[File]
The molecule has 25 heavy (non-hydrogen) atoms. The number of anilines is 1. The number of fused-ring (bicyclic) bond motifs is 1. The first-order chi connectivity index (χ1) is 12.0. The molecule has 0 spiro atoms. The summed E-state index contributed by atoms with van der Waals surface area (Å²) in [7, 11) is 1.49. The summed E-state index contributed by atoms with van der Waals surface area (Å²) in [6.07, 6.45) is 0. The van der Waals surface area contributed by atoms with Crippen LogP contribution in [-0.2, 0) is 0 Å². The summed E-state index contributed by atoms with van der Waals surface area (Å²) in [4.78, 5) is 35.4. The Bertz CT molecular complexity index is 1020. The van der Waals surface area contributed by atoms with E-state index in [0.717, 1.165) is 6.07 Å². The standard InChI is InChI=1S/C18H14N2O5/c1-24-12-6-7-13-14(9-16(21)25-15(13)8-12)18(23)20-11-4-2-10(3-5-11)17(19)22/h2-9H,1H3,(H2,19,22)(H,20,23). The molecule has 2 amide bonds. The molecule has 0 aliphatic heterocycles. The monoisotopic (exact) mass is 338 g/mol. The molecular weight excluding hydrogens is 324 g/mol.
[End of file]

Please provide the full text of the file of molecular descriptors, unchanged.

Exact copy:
The molecule has 25 heavy (non-hydrogen) atoms. The number of anilines is 1. The number of fused-ring (bicyclic) bond motifs is 1. The first-order chi connectivity index (χ1) is 12.0. The molecule has 0 spiro atoms. The summed E-state index contributed by atoms with van der Waals surface area (Å²) in [7, 11) is 1.49. The summed E-state index contributed by atoms with van der Waals surface area (Å²) in [6.07, 6.45) is 0. The van der Waals surface area contributed by atoms with Crippen LogP contribution in [-0.2, 0) is 0 Å². The summed E-state index contributed by atoms with van der Waals surface area (Å²) in [4.78, 5) is 35.4. The Bertz CT molecular complexity index is 1020. The van der Waals surface area contributed by atoms with E-state index in [0.717, 1.165) is 6.07 Å². The standard InChI is InChI=1S/C18H14N2O5/c1-24-12-6-7-13-14(9-16(21)25-15(13)8-12)18(23)20-11-4-2-10(3-5-11)17(19)22/h2-9H,1H3,(H2,19,22)(H,20,23). The molecule has 2 amide bonds. The molecule has 0 aliphatic heterocycles. The monoisotopic (exact) mass is 338 g/mol. The molecular weight excluding hydrogens is 324 g/mol.